A person's IQ is directly linked to their moms, so hopefully she's a brainiac.
Nurses experience clinical depression at twice the rate of the general public. Depression affects 9% of everyday citizens, but 18% of nurses experience symptoms of depression.
Yes, these are the people who once have worked or studied to become nurses. Long before they were superstars on limelight, they already have glimmered in psychiatric, pediatric, and intensive care units as well as other areas. Here are ten people you never thought were nurses:
Opioids are among the most commonly prescribed painkillers in the United States, and they are also the deadliest; each day, 78 Americans die from an opioid overdose. Now, scientists have developed a safer form of the drug, which they say could reduce the number of overdoses and combat addiction.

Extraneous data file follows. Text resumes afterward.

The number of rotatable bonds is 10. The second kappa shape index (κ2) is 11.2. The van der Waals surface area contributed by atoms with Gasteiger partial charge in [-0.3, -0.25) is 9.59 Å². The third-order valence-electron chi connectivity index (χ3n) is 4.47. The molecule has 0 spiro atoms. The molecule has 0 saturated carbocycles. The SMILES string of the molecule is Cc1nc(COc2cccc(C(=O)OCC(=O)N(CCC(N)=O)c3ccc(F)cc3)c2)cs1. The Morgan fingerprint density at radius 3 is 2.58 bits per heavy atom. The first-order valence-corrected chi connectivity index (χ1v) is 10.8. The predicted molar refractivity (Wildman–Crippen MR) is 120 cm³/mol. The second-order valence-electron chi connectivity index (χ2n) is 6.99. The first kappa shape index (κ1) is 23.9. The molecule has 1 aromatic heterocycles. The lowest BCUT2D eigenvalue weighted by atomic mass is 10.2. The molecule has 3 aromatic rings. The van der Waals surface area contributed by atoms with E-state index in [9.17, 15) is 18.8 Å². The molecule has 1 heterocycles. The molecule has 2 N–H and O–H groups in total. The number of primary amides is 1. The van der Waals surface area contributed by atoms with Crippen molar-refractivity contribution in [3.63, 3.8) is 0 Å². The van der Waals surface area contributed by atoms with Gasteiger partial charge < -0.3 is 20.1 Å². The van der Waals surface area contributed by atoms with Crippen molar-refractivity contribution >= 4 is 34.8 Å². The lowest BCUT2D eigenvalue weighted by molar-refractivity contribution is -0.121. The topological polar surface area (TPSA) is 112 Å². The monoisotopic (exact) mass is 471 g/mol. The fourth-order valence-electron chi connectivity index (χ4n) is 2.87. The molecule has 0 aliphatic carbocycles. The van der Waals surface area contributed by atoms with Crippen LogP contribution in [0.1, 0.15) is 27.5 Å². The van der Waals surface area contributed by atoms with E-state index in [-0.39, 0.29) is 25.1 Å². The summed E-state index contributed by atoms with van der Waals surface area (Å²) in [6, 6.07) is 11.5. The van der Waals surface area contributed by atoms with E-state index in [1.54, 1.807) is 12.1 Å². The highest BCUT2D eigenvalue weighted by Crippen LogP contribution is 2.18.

State officials claim that hiring new nurses is a crucial workforce concern for California, yet at least 2,000 recent nursing graduates like Russo remain in licensing limbo, with their applications taking as long as 24 weeks for the Board of Registered Nursing to process.
Today, according to cybersecurity specialists, criminals hoping to scoop up valuable personal data are increasingly targeting health care companies — from local doctor’s offices to major health insurers.
The use of performance-enhancing drugs (PEDs) by athletes in sport competitions is a major public health issue the world over. It not only jeopardizes the health of athletes, but also threatens the health of children who view athletes as role models and imitate their behavior.
In This Issue
Liz Di Bernardo